De Wizard

We need to leave Barbados soon. Our six months is almost up. Since it isn’t our home port, Quest isn’t allowed to stay here for more than six months at a time. Sigh

The question is where to go. We have been pointing south towards Grenada for a while. This is because Grenada is one of the few islands to create an anchorage quarantine zone. Grenada has created an organised and efficient entry system for yachties.

To get in, you select an availability date on Grenada’s quarantine website and pay £20. You have a window to arrive. When you enter Grenada, you come into the dock at Port Louis Marina, check in and are instructed on quarantining conditions. Then you are released into the anchorage outside St George. We know this anchorage – we spent much of hurricane season 2016 there.

You wait two weeks confined to your boat. Apparently there are food delivery services during this time. After 14 days, a Covid test is required. Once you’re cleared negative, you’re free to move around Grenada as you please.

Many cruisers are following this path. It’s proving to be the most popular hurricane destination this season. This is in stark contrast to Barbados, where there are now just five anchored boats. There are no official yachtie services here.

We’ve loved it. We’ve had a huge relative freedom in Barbados exactly because there is no official cruiser infrastructure. No cruiser radio net in the mornings. Nobody buying and trading boat parts. There’s no boats dinghying around and selling stuff like on the other islands. No accompanying security worries either. Not up here in the north of the island.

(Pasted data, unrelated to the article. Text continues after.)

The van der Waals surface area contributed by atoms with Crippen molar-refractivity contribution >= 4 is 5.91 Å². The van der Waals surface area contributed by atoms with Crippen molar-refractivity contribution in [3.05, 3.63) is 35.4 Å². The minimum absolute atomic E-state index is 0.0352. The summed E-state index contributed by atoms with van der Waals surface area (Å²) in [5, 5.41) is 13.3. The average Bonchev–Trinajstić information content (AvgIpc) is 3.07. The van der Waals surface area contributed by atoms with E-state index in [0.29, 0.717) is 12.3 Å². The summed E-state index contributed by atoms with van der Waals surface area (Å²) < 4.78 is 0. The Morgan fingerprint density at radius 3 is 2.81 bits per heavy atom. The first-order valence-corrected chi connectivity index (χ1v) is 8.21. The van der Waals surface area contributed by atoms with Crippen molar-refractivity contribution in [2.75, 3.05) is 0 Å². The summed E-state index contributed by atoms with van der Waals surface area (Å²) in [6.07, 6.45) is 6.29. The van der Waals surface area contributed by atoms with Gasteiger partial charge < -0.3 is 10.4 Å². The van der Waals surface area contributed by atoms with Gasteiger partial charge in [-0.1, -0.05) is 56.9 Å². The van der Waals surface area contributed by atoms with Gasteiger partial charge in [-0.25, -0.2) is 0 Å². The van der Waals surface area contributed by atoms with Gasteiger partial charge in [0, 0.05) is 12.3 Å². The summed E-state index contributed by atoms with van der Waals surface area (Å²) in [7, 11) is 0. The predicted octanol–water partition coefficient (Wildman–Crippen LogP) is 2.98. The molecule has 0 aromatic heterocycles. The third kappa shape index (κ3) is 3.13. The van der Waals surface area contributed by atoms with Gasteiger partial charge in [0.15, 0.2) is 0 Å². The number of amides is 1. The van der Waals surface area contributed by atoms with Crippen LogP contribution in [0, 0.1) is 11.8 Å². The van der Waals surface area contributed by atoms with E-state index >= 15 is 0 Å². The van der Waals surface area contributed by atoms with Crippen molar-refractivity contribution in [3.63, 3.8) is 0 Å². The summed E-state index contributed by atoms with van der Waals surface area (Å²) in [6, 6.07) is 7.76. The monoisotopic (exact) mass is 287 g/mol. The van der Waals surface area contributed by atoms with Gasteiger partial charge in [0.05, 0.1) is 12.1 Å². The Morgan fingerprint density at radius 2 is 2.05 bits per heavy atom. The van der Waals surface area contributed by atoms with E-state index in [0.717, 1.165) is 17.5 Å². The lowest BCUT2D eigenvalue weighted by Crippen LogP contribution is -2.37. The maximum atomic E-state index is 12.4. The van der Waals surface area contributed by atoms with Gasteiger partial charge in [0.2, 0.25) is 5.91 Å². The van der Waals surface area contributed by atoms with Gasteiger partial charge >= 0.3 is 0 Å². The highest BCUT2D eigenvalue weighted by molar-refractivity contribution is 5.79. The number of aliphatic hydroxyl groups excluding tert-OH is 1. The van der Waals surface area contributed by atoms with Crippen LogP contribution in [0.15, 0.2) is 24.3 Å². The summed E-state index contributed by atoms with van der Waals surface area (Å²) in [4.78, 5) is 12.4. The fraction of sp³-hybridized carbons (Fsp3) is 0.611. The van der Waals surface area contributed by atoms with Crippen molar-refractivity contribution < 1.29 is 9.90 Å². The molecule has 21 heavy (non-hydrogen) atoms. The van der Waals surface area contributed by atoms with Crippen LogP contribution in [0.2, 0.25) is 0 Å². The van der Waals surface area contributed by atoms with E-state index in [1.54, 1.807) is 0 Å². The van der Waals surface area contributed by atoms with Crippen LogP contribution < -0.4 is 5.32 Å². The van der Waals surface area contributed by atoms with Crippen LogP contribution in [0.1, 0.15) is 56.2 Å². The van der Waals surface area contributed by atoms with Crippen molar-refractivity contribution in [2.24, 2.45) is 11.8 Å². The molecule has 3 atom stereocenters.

What we do have is free, unlimited tap water on the Port St Charles dock. Watery gold dust in the Caribbean. We have wifi at the club restaurant too, which has been closed to customers since the end of March. We have a beach opposite us with nesting turtles. Five empty dive sites within easy reach of our anchorage. And of course we have the peaceful and fascinating island of Barbados on our doorstep.

We met a fishermen on the dock a few weeks ago. De Wizard the boat’s called. His name is Peter. When we met him, Peter said he loved his life. Now, every time he sees us, he insists we have a fish. We’ve had two huge tunas and yesterday, he gave us two red snappers,

We try to pay him. I swear we do! Peter says he catches too many fish for himself – and he doesn’t need them all. He goes south-east to catch them, off the oceanic shelf. Peter may be one of the happiest people I’ve ever met. He sums up what I’m going to miss about Barbados when we do leave in the next few weeks. What we will remember too.

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